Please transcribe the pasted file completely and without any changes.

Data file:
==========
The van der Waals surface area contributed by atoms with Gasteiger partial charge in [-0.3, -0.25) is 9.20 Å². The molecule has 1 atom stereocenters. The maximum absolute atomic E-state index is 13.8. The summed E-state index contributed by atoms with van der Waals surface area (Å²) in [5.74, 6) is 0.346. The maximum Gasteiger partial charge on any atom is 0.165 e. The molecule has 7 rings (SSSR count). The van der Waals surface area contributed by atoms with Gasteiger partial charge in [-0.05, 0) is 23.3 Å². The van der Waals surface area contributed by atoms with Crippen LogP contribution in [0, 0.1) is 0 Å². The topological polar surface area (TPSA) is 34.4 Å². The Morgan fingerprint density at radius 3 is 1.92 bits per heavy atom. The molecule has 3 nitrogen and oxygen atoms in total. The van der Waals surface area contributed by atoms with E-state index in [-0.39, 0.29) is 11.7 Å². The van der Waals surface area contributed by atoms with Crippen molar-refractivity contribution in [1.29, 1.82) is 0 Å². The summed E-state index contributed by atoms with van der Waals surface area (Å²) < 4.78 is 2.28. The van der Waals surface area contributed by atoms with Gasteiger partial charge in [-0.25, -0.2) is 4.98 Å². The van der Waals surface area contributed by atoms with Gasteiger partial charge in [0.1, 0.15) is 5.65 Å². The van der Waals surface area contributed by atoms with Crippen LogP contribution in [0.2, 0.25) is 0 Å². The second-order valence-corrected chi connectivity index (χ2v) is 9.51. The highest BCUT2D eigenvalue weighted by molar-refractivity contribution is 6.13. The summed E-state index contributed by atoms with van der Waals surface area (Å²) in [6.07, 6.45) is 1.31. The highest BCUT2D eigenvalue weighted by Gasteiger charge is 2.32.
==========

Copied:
The van der Waals surface area contributed by atoms with Gasteiger partial charge in [-0.3, -0.25) is 9.20 Å². The molecule has 1 atom stereocenters. The maximum absolute atomic E-state index is 13.8. The summed E-state index contributed by atoms with van der Waals surface area (Å²) in [5.74, 6) is 0.346. The maximum Gasteiger partial charge on any atom is 0.165 e. The molecule has 7 rings (SSSR count). The van der Waals surface area contributed by atoms with Gasteiger partial charge in [-0.05, 0) is 23.3 Å². The van der Waals surface area contributed by atoms with Crippen LogP contribution in [0, 0.1) is 0 Å². The topological polar surface area (TPSA) is 34.4 Å². The Morgan fingerprint density at radius 3 is 1.92 bits per heavy atom. The molecule has 3 nitrogen and oxygen atoms in total. The van der Waals surface area contributed by atoms with E-state index in [-0.39, 0.29) is 11.7 Å². The van der Waals surface area contributed by atoms with Crippen molar-refractivity contribution in [1.29, 1.82) is 0 Å². The summed E-state index contributed by atoms with van der Waals surface area (Å²) < 4.78 is 2.28. The van der Waals surface area contributed by atoms with Gasteiger partial charge in [-0.25, -0.2) is 4.98 Å². The van der Waals surface area contributed by atoms with Gasteiger partial charge in [0.1, 0.15) is 5.65 Å². The van der Waals surface area contributed by atoms with Crippen LogP contribution in [0.2, 0.25) is 0 Å². The second-order valence-corrected chi connectivity index (χ2v) is 9.51. The highest BCUT2D eigenvalue weighted by molar-refractivity contribution is 6.13. The summed E-state index contributed by atoms with van der Waals surface area (Å²) in [6.07, 6.45) is 1.31. The highest BCUT2D eigenvalue weighted by Gasteiger charge is 2.32.